Infrastructure permitting, we are. For the last 2 years or so, we've been buying PCs with gig NICs in them and whenever we need a new switch (due to expansion or failure) we buy gig ones - these get put where the gig PCs are, and the 100meg switch gets moved to where the faulty one was. We don't, at present, have any plan to replace working 100meg switches with gig ones.
Originally Posted by greenfieldsupport
The difference is actually quite pronounced - the users don't notice the difference here, but then they don't bounce huge files around very much; where it does show is in the time taken to install new applications.
30th January 2008, 05:35 PM #9
If the servers support it and you have spare Gig ports in your core switch why not trunk the server connections?
Many perceived network bottlenecks are just a result of excessive queuing.
500 nodes all trying to talk to the same server on the same MAC address at the same time, it like trying to park at Lakeside on a Saturday!
Use a 2 or 4 port NIC and Hey Presto, a dual Carraigway for packets!
Your switch does not need to support LAG to do this as the teaming software will do it at the server end,however if it's not a very poweful server and your switch does support it, you can configure the switch to do the Link control instead.
I love port trunking it makes slow networks fly again.
PS. all the other stuff about broadcasts and such is still worth doing but lets face it, if you want to land a Jumbo you need a bigger runway!
30th January 2008, 06:15 PM #10
Thanks for the response.
@Pallen Checked that, thanks anyway
@NickJones, that would be a good idea. Thanks
@DMcCoy The 100meg machines are a lower spec than mine but when patch the socket my computer uses to a 100meg switch it is just as bad as the low spec ones.
@Greenfieldsupport we don’t use roaming profiles just local ones.
@m25man we do have 2 Nics in most server but I didn’t set any of them up so port trunking has not been configured. I have never done port trunking just on google looking at it. Can you recommend any good sites that will explain how to configure it accurately please? I don’t really know what I am looking for. I presume its in the switch? We have 3com superstack not sure on the modal.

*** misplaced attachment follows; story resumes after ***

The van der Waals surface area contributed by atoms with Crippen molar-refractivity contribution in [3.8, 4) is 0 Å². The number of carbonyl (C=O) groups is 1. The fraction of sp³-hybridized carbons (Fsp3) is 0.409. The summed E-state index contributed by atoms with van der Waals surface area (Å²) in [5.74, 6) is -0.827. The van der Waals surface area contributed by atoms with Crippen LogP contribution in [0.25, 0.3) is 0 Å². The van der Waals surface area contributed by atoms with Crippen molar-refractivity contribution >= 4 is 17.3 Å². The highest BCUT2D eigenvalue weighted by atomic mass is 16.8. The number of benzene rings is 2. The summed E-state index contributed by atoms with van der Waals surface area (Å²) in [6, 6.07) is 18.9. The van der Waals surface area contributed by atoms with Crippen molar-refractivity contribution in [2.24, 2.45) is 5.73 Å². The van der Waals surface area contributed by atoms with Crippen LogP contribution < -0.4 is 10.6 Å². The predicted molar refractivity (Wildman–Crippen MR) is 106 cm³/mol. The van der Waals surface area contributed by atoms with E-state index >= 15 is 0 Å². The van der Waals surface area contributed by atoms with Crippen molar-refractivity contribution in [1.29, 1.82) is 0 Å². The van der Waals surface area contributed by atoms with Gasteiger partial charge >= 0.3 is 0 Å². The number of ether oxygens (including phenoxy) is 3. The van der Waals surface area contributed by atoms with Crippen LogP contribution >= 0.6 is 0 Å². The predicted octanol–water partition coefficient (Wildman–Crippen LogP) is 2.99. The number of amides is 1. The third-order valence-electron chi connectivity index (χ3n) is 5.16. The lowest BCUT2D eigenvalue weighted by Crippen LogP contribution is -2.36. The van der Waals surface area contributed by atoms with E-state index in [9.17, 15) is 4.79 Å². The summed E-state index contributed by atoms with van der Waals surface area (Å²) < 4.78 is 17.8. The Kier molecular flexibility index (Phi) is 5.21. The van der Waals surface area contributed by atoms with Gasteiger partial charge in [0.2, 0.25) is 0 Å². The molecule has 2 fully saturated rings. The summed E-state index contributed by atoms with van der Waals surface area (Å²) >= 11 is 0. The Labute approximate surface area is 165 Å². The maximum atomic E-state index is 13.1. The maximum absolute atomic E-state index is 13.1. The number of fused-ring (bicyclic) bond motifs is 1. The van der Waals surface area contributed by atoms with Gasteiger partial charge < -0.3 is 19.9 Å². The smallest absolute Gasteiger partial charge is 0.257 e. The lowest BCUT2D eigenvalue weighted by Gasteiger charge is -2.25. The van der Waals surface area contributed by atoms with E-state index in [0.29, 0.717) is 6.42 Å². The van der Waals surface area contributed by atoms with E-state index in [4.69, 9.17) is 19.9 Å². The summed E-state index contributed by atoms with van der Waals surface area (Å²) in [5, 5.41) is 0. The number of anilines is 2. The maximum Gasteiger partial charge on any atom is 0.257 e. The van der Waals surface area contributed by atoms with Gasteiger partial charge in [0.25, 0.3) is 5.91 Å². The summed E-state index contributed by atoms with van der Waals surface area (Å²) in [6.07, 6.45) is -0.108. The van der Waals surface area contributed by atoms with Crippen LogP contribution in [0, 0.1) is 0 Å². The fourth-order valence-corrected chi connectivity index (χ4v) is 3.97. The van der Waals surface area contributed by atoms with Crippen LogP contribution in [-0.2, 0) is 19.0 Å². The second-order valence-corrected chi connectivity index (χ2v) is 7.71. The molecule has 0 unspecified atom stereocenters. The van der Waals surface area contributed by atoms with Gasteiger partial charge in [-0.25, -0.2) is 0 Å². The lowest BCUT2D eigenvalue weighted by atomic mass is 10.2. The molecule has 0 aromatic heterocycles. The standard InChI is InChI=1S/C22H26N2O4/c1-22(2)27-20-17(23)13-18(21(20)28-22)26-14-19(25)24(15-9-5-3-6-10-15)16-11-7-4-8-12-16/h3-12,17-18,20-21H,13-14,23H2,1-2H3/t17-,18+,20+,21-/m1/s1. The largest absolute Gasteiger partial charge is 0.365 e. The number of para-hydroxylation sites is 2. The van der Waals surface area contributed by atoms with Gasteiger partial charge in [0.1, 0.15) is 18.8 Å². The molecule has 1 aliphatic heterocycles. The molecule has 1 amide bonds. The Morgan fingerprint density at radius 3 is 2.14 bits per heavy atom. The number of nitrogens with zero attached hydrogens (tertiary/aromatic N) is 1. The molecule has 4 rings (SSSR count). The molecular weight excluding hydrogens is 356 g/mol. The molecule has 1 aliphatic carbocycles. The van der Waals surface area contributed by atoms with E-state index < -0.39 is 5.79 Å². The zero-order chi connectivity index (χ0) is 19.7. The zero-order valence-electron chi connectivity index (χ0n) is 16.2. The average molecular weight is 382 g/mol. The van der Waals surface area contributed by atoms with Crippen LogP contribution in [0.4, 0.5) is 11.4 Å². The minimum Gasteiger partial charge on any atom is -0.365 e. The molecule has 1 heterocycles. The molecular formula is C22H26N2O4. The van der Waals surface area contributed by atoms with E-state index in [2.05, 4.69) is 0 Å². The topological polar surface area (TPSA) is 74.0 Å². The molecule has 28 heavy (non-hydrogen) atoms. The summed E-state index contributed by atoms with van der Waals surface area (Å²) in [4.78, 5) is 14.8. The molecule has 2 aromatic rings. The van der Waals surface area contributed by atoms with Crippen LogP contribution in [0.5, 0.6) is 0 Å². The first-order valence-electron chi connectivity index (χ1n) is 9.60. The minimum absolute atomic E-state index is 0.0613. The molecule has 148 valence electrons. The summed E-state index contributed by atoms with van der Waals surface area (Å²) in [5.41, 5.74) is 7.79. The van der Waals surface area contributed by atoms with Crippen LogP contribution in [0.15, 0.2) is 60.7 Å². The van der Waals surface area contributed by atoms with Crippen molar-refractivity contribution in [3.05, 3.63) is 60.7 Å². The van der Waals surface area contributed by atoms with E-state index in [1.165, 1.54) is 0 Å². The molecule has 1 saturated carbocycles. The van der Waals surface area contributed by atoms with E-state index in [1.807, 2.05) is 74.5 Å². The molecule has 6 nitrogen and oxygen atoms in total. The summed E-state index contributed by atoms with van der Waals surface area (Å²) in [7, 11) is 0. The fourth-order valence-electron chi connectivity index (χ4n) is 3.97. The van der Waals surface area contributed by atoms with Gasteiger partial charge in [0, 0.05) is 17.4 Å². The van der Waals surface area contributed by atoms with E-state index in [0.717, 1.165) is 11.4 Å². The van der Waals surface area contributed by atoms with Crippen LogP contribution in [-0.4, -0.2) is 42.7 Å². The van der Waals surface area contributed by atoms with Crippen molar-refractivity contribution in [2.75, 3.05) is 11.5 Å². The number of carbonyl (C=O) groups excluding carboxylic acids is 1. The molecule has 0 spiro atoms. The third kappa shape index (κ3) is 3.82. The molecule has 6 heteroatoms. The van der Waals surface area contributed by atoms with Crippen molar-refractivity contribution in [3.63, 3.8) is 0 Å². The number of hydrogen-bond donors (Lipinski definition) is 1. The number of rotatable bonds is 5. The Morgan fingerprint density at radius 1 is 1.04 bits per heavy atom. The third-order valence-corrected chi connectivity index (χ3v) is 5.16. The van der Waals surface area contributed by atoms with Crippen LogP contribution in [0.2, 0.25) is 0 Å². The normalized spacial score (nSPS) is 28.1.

Last edited by FN-GM; 30th January 2008 at 06:20 PM.
30th January 2008, 07:08 PM #11
I'd be interested to know what the network card is topping out at in Task Manager while this problem is happening.
If that turns up anything, you can go further and get a free version of PRTG which will allow you to monitor the throughput on a few switch ports/fibres. You'll have to pay if you want to monitor a lot at once (or find some different software!)
30th January 2008, 08:42 PM #12
Are your NICs a server based pair? Such as Intel or Broadcoms?
Originally Posted by FN-Greatermanchester
If so you just need to plug in a second lead and enable teaming.
Your 2 nics will become 3, 1 Virtual with all of your normal IP settings and the 2 Physicals will become locked.
This mode is not switch dependent, there are others however that are, so do some homework IF you want to offload the load balancing to the switch most decent Gigabit switches will do this using LAG's (Link Aggregation).
This is the easiest tune up you can do for nothing, it's NoS for networks
30th January 2008, 08:53 PM #13
They are both Broadcom how would i go about teaming them please?
30th January 2008, 09:08 PM #14
Here's a reasonable link about teaming server adaptors.
If your using Broadcoms make sure you have the very latest drivers installed before you start.
You should start with the SLB and investigate the others according to your switch capabilities and your skill set.
Last edited by m25man; 30th January 2008 at 09:10 PM.